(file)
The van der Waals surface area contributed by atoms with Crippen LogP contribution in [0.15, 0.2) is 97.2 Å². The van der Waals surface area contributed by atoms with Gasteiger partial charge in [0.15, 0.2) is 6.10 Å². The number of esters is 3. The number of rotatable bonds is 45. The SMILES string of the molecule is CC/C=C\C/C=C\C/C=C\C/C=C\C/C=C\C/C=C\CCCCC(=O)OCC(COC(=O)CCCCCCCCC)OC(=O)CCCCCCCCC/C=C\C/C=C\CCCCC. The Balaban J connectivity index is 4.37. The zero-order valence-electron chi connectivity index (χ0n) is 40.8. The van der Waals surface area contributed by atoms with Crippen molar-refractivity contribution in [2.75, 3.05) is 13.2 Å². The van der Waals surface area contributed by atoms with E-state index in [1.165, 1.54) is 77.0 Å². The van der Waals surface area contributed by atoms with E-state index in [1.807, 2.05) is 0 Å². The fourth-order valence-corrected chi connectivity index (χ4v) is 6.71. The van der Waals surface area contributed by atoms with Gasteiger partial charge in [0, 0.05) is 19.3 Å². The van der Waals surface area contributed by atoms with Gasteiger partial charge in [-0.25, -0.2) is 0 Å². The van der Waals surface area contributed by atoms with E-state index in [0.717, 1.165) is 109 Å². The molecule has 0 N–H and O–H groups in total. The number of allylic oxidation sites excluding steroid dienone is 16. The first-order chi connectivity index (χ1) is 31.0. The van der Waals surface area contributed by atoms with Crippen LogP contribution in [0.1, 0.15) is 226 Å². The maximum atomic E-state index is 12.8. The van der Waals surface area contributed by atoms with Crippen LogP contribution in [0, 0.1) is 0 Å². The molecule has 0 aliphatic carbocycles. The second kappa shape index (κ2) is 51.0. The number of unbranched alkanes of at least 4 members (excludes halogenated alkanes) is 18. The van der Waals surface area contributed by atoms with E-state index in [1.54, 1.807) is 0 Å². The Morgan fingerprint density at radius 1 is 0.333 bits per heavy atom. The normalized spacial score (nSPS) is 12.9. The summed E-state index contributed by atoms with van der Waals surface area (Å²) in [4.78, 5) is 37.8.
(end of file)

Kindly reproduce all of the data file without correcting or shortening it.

The van der Waals surface area contributed by atoms with Crippen LogP contribution in [0.15, 0.2) is 97.2 Å². The van der Waals surface area contributed by atoms with Gasteiger partial charge in [0.15, 0.2) is 6.10 Å². The number of esters is 3. The number of rotatable bonds is 45. The SMILES string of the molecule is CC/C=C\C/C=C\C/C=C\C/C=C\C/C=C\C/C=C\CCCCC(=O)OCC(COC(=O)CCCCCCCCC)OC(=O)CCCCCCCCC/C=C\C/C=C\CCCCC. The Balaban J connectivity index is 4.37. The zero-order valence-electron chi connectivity index (χ0n) is 40.8. The van der Waals surface area contributed by atoms with Crippen molar-refractivity contribution in [2.75, 3.05) is 13.2 Å². The van der Waals surface area contributed by atoms with E-state index in [1.165, 1.54) is 77.0 Å². The van der Waals surface area contributed by atoms with E-state index in [1.807, 2.05) is 0 Å². The fourth-order valence-corrected chi connectivity index (χ4v) is 6.71. The van der Waals surface area contributed by atoms with Gasteiger partial charge in [0, 0.05) is 19.3 Å². The van der Waals surface area contributed by atoms with Gasteiger partial charge in [-0.25, -0.2) is 0 Å². The van der Waals surface area contributed by atoms with E-state index in [0.717, 1.165) is 109 Å². The molecule has 0 N–H and O–H groups in total. The number of allylic oxidation sites excluding steroid dienone is 16. The first-order chi connectivity index (χ1) is 31.0. The van der Waals surface area contributed by atoms with Crippen LogP contribution in [0.1, 0.15) is 226 Å². The maximum atomic E-state index is 12.8. The van der Waals surface area contributed by atoms with Crippen LogP contribution in [0, 0.1) is 0 Å². The molecule has 0 aliphatic carbocycles. The second kappa shape index (κ2) is 51.0. The number of unbranched alkanes of at least 4 members (excludes halogenated alkanes) is 18. The van der Waals surface area contributed by atoms with E-state index in [1.54, 1.807) is 0 Å². The Morgan fingerprint density at radius 1 is 0.333 bits per heavy atom. The normalized spacial score (nSPS) is 12.9. The summed E-state index contributed by atoms with van der Waals surface area (Å²) in [4.78, 5) is 37.8.